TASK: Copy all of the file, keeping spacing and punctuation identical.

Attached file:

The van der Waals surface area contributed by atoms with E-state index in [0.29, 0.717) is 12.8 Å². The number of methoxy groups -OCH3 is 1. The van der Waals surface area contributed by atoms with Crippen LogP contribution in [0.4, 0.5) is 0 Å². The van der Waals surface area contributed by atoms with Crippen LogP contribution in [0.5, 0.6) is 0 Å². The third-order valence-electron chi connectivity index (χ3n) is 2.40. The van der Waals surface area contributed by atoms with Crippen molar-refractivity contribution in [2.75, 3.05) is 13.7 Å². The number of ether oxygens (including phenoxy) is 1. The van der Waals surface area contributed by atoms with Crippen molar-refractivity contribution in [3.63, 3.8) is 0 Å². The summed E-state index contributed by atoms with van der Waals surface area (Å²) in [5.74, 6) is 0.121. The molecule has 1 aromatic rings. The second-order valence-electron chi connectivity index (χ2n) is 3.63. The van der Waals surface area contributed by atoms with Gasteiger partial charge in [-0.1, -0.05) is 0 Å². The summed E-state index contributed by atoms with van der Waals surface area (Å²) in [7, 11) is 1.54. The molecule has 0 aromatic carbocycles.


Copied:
The van der Waals surface area contributed by atoms with E-state index in [0.29, 0.717) is 12.8 Å². The number of methoxy groups -OCH3 is 1. The van der Waals surface area contributed by atoms with Crippen LogP contribution in [0.4, 0.5) is 0 Å². The van der Waals surface area contributed by atoms with Crippen LogP contribution in [0.5, 0.6) is 0 Å². The third-order valence-electron chi connectivity index (χ3n) is 2.40. The van der Waals surface area contributed by atoms with Crippen molar-refractivity contribution in [2.75, 3.05) is 13.7 Å². The number of ether oxygens (including phenoxy) is 1. The van der Waals surface area contributed by atoms with Crippen molar-refractivity contribution in [3.63, 3.8) is 0 Å². The summed E-state index contributed by atoms with van der Waals surface area (Å²) in [5.74, 6) is 0.121. The molecule has 1 aromatic rings. The second-order valence-electron chi connectivity index (χ2n) is 3.63. The van der Waals surface area contributed by atoms with Gasteiger partial charge in [-0.1, -0.05) is 0 Å². The summed E-state index contributed by atoms with van der Waals surface area (Å²) in [7, 11) is 1.54. The molecule has 0 aromatic carbocycles.